Living With.... A Tight Budget - The M Word

Living With…. A Tight Budget

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I have a good job, a really job in fact and would probably be considered to have a decent enough salary.  I’m not on the poverty line and I’m thankful every day for that. But there seems to be a misconception floating around that middle income earners are well off, that we are booking holidays galore while sipping champagne in the comfort of our huge shiny homes. Or indeed driving around in our luxurious cars meeting friends for cappuccinos or attending charity coffee mornings.

You and I both know that couldn’t be further from the truth.

Let’s start with payday. We get paid on the second last working day of each month and you can bet your bottom dollar I know when that falls EVERY month for the next year.  I’ve painstakingly worked out how many months have five weeks, how many have 4.5 and those blissful months of just four weeks between paydays.

I’m not sure about you but the first thing I do when I open my eyes that morning is check my bank account, because let’s be honest the banks haven’t exactly been the most reliable over the years. Don’t even get me thinking of the cardiac arrest that would ensue if for some reason the pay Gods had been on strike.

Phew it’s there. And for a moment I feel relieved. I have money, woohooo. Maybe this month I’ll buy that bra I need or indeed replace my holey knickers. Actually I might take the kids out to dinner at the weekend.

That feeling of euphoria lasts all but a few minutes as I look at my payment logs and see the painfully long list of direct debits and standing orders waiting to hightail it with my hard earned cash. A quick calculation in my head puts paid to that new bra and dinner out is suddenly downgraded to a takeaway, if even.

I know many of you will identify with the struggle of too much month, not enough money.  For me it seems to be that constant worry niggling away at the back of my mind.  I pay my bills and try to juggle what is left over for the weekly expenses – grocery shopping for an adult and two kids all but breaks the bank (why do they have to eat so much?!) and topping the car up with diesel every few days throws me even further towards a negative balance.

Being paid monthly adds a whole new challenge of actually having some money left over for food by the final fortnight.  I don’t drink or smoke, I don’t gamble and I don’t take drugs.  A decent car is a necessity that sucks me dry with finance and some personal loans just about finish off the rest.

It’s a vicious circle, can’t afford something? Get a loan! Repayments soon add up and before long even a small bit of finance just isn’t feasible.

I’m so fed up of watching every penny, of not having that coffee because at the end of the month I’ll be sorry I didn’t save that fiver.  Of taking my lunch with me to work every day and turning down a team lunch out or evening get-together.

Even then, an unexpected doctor’s fee or dentist visit could almost have me tearing my hair out with stress.  I suppose at least if I had no hair I wouldn’t need a hairdresser (which, by the way, is once a year).

There are lots of budgeting tips out there to help us along but putting them into practice can be the hard part.  From my research and chatting to many friends who also face the same dread, some of the most important things to bear in mind have been:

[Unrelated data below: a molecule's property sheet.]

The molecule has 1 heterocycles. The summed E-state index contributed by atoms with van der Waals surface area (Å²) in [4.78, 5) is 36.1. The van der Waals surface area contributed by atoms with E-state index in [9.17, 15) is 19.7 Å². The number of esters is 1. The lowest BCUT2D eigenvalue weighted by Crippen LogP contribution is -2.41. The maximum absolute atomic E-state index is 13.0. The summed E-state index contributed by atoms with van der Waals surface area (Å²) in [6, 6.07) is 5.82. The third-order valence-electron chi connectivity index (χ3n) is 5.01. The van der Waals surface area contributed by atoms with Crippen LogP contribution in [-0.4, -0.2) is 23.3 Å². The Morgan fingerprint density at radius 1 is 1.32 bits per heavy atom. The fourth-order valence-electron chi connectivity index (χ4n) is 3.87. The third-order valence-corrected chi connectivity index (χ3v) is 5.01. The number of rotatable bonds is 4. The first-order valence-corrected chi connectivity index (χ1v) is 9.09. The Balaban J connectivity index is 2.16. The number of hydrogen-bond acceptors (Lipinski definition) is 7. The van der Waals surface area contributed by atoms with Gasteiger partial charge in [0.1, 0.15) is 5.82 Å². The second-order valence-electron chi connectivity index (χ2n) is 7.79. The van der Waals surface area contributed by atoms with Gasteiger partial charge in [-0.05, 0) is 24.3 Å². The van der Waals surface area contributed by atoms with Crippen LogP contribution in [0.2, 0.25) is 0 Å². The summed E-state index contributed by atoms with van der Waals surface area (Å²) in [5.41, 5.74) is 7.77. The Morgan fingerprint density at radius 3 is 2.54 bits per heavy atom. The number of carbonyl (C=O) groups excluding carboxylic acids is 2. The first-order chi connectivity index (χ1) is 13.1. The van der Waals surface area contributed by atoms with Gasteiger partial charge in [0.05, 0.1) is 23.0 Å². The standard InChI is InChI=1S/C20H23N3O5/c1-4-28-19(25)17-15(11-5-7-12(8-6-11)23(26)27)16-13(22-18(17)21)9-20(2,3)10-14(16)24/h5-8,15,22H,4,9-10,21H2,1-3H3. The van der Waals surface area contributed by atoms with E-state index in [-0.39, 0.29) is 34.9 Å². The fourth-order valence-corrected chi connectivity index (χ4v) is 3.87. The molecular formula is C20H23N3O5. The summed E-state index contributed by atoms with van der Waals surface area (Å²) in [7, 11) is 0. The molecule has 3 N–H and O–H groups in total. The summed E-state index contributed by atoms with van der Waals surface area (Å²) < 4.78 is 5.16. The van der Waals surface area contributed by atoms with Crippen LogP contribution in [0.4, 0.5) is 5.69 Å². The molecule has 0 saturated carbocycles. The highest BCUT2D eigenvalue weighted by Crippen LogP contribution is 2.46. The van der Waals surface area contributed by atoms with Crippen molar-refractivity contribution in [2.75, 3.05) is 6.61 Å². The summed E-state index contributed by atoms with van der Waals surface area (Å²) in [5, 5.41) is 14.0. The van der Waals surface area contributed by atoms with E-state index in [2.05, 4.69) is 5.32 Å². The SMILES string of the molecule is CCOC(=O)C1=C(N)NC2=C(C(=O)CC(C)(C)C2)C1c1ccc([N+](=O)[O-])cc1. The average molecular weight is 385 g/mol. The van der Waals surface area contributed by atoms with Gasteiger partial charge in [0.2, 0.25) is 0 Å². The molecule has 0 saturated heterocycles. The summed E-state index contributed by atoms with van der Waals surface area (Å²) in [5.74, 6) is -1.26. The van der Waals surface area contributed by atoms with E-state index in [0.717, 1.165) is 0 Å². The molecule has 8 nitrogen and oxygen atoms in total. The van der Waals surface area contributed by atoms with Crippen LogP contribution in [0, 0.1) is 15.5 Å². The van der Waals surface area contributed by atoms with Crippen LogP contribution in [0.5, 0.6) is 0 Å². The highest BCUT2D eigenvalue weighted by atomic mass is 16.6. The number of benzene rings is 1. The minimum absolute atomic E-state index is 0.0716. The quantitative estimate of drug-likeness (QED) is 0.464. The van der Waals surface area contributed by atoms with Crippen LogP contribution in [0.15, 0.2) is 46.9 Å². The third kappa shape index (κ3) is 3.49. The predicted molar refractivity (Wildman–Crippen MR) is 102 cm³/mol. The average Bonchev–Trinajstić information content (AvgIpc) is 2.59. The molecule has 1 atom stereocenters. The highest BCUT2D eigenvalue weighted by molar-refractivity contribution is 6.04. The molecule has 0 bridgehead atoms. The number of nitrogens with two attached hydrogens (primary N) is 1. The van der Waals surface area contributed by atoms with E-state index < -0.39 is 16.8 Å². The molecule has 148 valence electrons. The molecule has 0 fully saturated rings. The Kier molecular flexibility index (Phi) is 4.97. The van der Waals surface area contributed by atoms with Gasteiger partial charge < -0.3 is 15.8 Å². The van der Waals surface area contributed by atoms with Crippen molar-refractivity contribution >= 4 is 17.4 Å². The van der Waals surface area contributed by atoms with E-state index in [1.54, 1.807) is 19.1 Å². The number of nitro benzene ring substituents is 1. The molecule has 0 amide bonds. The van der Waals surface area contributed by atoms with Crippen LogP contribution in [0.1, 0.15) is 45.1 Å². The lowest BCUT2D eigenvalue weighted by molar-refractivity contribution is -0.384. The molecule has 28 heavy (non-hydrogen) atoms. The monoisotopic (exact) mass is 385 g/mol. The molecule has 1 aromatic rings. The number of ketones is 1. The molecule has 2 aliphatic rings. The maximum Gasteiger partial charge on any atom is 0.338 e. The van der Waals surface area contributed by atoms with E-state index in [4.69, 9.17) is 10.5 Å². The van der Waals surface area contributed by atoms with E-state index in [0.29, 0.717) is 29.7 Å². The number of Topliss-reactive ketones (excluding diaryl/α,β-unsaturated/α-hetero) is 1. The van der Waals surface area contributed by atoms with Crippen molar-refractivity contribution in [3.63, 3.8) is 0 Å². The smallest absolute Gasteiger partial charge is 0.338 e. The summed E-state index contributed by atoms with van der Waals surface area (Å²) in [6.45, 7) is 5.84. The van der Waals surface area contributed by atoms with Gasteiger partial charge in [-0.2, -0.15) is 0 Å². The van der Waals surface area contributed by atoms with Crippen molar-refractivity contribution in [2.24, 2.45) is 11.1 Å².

• If you are paid monthly, organise your direct debits to come out at the start of each month, that way you know exactly where you stand.
  • Aside from your direct debits, make a weekly household budget and allocate whatever is left over according to that budget – groceries, diesel, kids clubs … anything that recurs on a weekly basis.
  • Make a meal plan every week and shop only according to that plan. Try and make one trip to the supermarket each week and only top up on perishables like milk if you have to.  Make sure to look around for special offers in the discount supermarkets in particular.
  • Set aside some savings every week – personally I like to have a few different savings boxes (you know the ones you need to use a tin opener on) for Christmas, birthdays, holiday etc.
  • If there is anything left over from your weekly budget, throw that into a savings tin for those unexpected bills.
  • Shop around for the likes of insurance, broadband, TV, electricity, gas etc. is a good place to start.
  • If there’s something you really want but don’t need, think about it for a few days. A bargain isn’t a bargain if you didn’t need the item in the first place.
  • Sell old clothes/shoes/furniture. Your junk could be somebody else’s treasure.  Keep an eye on the selling sites for second hand bits and bobs that you need, most likely these preloved treasures are in perfect condition.
  • I personally find that using the visa debit card can be a minefield so I still take some cash out and divide that up for the weekly expenses. I don’t really think of the cash I’m spending when I tap that damn card and in some shops, it doesn’t come out immediately so I find myself a lot worse off than I thought when they do eventually get deducted from my balance.

I know these are kind of obvious, but personally I convince myself that I’m doing my best but when I delve into the deep recesses of my budget I find there are definitely areas I could save a few quid.

Roll on payday … only 3 weeks to go.

Some day I’ll be able to buy myself that bra!


Shirley Murray
Shirley Murray
Shirley is a 44 year old single mum from Co Meath who loves to use beautiful words to express her own life experiences and create new worlds of interesting characters.